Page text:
This weekend (15 and 16 October) marks the 35th anniversary of the Great Storm of 1987, one of the most powerful weather systems to ever hit Britain.
Those who lived through will no doubt remember the storm’s ferocity, while those lucky enough to be born in the years following it will have almost certainly heard tales of it told in near mythical fashion.
Also this weekend, the special, one-hour 50th anniversary episode of Emmerdale will see the fictional Yorkshire village hit with a storm of its own, causing chaos for the residents.
Here is everything you need to know about it.
What was the cost of the damage?
The Great Storm of 1987 claimed 18 lives in Britain, with further deaths on the continent in France. That toll could have been higher if the storm had occurred during the day.
Thankfully, it occurred during the early hours of the morning, when most people were at home sleeping, and not travelling to or from work. In terms of damage beyond the human cost, the storm also caused billions of pounds worth of damage to property and infrastructure.
The storm caused significant damage across much of England, and around 15 million trees were blown down. Many of them landed on roads and railway tracks, causing major travel disruption for millions of people.
Others took down power and telephone lines, knocking out electricity supplies to hundreds of thousands of homes for more than 24 hours; some power supplies not fully restored until more than two weeks after the storm, and local electric utility authorities said that the storm caused them to lose more cables to wind damage than they had in the previous decade.
In urban areas, falling trees crushed parked cars, and construction site scaffolding and billboards were also brought down in various places.
The storm cost the insurance sector £2 billion, making it the second most expensive UK weather event on record for insurers, after only the Burns’ Day Storm three years later in 1990.
And that figure does not account for inflation. In today’s money, the storm is thought to have cost almost £6 billion in damages to property and infrastructure.
How strong were the winds?
The Great Storm’s highest recorded wind speed was an estimated 119 knots (137mph) in a gust shortly after midnight at the Quimper coastguard station on the coast of Brittany, France.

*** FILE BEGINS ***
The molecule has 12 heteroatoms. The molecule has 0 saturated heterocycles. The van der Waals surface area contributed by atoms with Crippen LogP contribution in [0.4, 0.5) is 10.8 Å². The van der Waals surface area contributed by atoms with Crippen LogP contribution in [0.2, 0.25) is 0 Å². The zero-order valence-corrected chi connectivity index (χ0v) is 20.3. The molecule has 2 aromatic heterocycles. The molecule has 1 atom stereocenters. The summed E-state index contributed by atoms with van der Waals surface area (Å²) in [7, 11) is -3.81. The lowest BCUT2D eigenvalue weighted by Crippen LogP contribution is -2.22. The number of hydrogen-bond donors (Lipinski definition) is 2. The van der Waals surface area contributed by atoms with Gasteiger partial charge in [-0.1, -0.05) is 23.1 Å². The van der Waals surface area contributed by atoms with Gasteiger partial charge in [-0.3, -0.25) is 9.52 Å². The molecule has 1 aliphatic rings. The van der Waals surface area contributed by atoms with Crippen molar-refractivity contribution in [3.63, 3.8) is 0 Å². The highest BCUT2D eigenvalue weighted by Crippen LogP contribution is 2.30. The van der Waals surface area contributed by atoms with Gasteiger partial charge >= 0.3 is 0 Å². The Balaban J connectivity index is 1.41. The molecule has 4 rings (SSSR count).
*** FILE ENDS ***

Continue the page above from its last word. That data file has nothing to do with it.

The greatest recorded gust over the UK clocked in at 100 knots (115mph) at Shoreham on the Sussex coast, with gusts of more than 90 knots (104mph) recorded at numerous other coastal locations.
Even well inland, gusts of over 80 knots (92mph) were recorded: the London Weather Centre recorded 82 knots (94 mph), while Gatwick Airport recorded 86 knots (99mph).
Was it really a hurricane?
The Met Office was criticised in the days and weeks after the event, for failing to predict a hurricane would hit Britain. But, as they arequick to remind readers on their website, the Great Storm “wasn’t officially a hurricane as it did not originate in the tropics.”
And though the storm’s winds were clearly strong and exceptional (analysis of wind speed records suggests such extreme conditions over land in southern England are likely to occur, on average, only once in 200 years), they were not technically of Hurricane Force,
Hurricane Force winds are defined as those with a sustained speed of 64 knots (74 mph) or higher for at least 10 minutes. Gusts, which are very short-lived (yet cause a lot of damage), are not taken into account in this definition. Therefore, during the Great Storm, Hurricane Force winds occurred locally but were not widespread.
And TV forecaster Michael Fish will forever be remembered for informing viewers the night before the storm that there would be no hurricane. In fact, he wasn’t wrong in what he said, and he was actually discussing a different storm system over the western North Atlantic Ocean that day - which didn’t hit the UK.
“Media reports accused the Met Office of failing to forecast the storm correctly,” says the Met Office. “Repeatedly, they returned to the statement by Michael Fish that there would be no hurricane - which there hadn’t been.
“It did not matter that the Met Office forecasters had, for several days before the storm, been warning of severe weather. The Met Office had performed no worse than any other European forecasters when faced with this exceptional weather event.”